We turn on to a quieter road in Peguche and follow this to San Antonio de Ibarra.  This was a lovely road going through small quiet villages, past smiling indigenous children and folk working in the fields and selling cow’s heads in markets.  We arrive in Ibarra earlier than expected, not because I beasted the journey but because it was largely downhill.  We made a quick stop in Ibarra as I insisted that Sam had to try the delicious fruit sorbet Ibarra is famous for (mostly of strange tropical Ecuadorian fruit that isn’t even translated in English).

Lucy riding a road that appears to cut through dry lava flow in the background

Heading North out of Ibarra we had to climb a short distance past Yahuarcocha (Lake of Blood).  Then we continued downhill for the rest of the day passing down through the canyon gorge of magnificent  scenery and sights of (dried) lava flow down the volcanoes.

Zooming downhill the surroundings were becoming more subtropical with roads lined by sugarcane and cactus and lots of annoying biting insects.

mbariguikuera

After lots of lies from people we asked about the next town we finally arrived to our destination and found a hostel with some really hospitable owners and even went down a broken slide into a freezing swimming pool to cool off after a hot day riding some 60 km.  Great first day riding!!!!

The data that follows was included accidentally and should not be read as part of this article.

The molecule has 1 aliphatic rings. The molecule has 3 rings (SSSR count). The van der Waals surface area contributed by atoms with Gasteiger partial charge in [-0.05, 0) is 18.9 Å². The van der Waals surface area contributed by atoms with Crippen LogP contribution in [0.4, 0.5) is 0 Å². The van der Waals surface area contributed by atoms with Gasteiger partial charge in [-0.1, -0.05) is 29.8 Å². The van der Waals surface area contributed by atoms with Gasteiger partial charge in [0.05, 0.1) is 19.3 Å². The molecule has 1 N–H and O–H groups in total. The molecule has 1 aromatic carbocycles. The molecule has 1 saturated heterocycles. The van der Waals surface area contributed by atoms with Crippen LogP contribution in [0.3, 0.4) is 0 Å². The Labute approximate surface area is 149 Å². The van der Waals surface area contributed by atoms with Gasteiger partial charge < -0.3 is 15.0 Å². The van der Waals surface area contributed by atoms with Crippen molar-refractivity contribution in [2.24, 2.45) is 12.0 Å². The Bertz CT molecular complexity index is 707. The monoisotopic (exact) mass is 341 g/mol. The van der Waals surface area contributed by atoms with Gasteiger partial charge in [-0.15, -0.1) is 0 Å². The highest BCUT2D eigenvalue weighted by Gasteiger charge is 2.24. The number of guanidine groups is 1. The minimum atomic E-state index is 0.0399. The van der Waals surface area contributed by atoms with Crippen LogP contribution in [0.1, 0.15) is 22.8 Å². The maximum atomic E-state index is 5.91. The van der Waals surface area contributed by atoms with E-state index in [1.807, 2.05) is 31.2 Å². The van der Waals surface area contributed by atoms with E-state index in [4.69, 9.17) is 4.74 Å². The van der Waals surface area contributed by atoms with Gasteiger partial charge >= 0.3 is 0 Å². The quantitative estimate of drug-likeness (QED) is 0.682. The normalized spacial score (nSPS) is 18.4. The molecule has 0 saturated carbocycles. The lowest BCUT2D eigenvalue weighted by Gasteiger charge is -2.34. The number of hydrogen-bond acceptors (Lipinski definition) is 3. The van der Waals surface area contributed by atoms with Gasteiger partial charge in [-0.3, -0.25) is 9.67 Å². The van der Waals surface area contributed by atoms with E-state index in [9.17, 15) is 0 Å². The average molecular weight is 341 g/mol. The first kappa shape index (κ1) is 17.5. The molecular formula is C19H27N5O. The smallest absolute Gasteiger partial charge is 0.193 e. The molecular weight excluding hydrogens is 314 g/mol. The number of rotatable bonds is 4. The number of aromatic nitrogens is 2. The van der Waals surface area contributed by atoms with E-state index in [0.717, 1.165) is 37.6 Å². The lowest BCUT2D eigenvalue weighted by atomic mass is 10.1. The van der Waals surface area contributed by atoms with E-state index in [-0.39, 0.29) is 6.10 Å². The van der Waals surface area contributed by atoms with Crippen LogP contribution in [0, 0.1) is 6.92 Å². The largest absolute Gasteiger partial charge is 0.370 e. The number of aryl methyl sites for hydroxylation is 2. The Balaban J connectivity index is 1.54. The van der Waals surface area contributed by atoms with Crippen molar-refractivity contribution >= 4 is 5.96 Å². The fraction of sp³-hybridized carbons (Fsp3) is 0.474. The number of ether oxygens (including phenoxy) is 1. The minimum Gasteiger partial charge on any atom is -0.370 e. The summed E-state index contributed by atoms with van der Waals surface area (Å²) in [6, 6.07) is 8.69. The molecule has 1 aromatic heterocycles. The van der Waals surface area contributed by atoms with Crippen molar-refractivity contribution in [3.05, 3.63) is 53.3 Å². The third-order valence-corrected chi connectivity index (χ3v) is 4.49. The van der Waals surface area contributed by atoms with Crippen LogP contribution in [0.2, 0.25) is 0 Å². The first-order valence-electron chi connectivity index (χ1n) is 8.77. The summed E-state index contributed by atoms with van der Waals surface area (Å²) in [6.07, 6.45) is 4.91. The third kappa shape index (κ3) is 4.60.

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Today we climbed out of the other side of the canyon we had sped down with such ease yesterday.  Do I still like cycling? I don’t know- best ask me tomorrow!  We stopped for an enormous lunch near a sign claiming it for 10km to our destination, Bolivar. Sure, we know we can’t trust what people tell us, but surely a highway sign must be reasonably accurate? Well don’t rely on it in Ecuador! Bolivar didn’t appear for around 30 km of winding continual uphill struggle! I felt fairly beaten and flagged down a police van probably around half way, so  I had my first ride in the back of a police pickup… with detainees no less!

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more coming soon… stay tuned!!





From Quito to Otavalo, Ecuador

15 12 2009